Psst. Hey. Yeah, over here, standing in the cattails about 65 yards from where you set up. I’m pretty sure you saw my headlamp at dark-thirty but chose to ignore it.
Anyway, I hope you had a good hunt. Nice shot on the goose. I let it pass when it flared over me at 75 yards. Incidentally, that’s something you might want to consider when wood ducks do the same thing over your boat. It’s fairly tough to recover a wing-tipped woodie that sails into cover 100-plus yards downwind and starts motoring away — that is, assuming you even attempt to search for it.
So, not to get preachy, but I wondered if you guys had ever considered modifying your hunting behavior. You know, adopting an approach that conformed with basic civility and federal waterfowl hunting regulations? For example, that rulebook table listing shooting hours clearly notes that the legal opening time varies depending on your distance from the state’s baseline time. So although the regs listed 6:10 a.m. as the go-moment, we couldn’t legally open fire until 6:18 a.m. Not that it mattered, as you guys let loose at 6:08 a.m. Incidentally, I let that slip to the warden. Have fun next weekend. (I am not kidding.)
This probably sounds like I’m griping, and maybe I am. But honestly, have you fellas examined your hunting practices and looked in the mirror? I know you’re young. And yeah, it's a traditionally busy weekend, so everyone was fired up. But the slob-hunting modus operandi — skybusting, shooting early, not making an effort to retrieve wounded birds and setting up way too close to other groups — doesn’t play well. In fact, that type of boorish behavior is what spawned the saying, “No one hates a duck hunter like another duck hunter.” Now, I don’t hate you guys, but you made it awfully tough for me to like you, and that’s a shame. We probably have a lot in common. Heck, in different circumstances, we could maybe share a hunt together.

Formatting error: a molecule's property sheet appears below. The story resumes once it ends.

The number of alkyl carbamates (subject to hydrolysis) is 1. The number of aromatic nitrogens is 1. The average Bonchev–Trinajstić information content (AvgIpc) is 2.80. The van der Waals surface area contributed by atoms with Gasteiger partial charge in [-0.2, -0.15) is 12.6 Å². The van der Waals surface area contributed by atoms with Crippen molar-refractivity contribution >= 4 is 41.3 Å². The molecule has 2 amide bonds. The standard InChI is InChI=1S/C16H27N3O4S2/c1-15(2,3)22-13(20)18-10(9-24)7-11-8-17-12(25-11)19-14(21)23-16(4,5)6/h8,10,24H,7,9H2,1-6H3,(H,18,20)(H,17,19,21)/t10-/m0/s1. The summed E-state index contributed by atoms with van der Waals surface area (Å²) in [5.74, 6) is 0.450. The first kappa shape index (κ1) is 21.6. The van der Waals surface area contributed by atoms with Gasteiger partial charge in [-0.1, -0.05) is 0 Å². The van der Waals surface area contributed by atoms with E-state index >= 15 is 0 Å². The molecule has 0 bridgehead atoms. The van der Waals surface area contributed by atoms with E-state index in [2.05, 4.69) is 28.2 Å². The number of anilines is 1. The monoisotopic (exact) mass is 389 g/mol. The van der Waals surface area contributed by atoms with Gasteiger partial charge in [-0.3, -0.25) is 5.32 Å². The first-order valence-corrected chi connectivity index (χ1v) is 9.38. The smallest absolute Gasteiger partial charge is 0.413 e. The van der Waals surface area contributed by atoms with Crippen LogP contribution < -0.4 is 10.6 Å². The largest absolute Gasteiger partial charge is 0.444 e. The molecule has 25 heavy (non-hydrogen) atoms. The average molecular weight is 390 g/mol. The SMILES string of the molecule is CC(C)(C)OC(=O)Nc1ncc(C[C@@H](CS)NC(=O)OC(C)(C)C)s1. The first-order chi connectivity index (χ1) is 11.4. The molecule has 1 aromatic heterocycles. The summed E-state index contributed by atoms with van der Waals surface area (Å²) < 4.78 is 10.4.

I just don't comprehend the root of the problem. Maybe you don’t know anything else. Perhaps you think you have to act that way to compete in crowded situations and kill a few birds (hey, gotta represent on Instagram, right?). Buddy, you don’t. In fact, if you believe your wanton shooting and selfish actions equate to quality hunting, I feel somewhat sorry for you. Some of that recklesness will probably fade with age and experience, but until you resolve to police your behavior and hunt the right way, you’ll be stuck in the same ugly cycle. And that will only cause increasing frustration and score you dirty looks at the boat launch.
OK, lecture time is finished. The soapbox doesn’t fit well in my skiff, anyway. Enjoy the rest of the season. I won’t be back this fall, but maybe I’ll see you next year. Or maybe not, as I’m getting old for this type of hunting. Still, if I doze off in the marsh, I’m confident you’ll wake me up at least 10 minutes before shooting time.
Sincerely, the grumpy old guy with the black dog.
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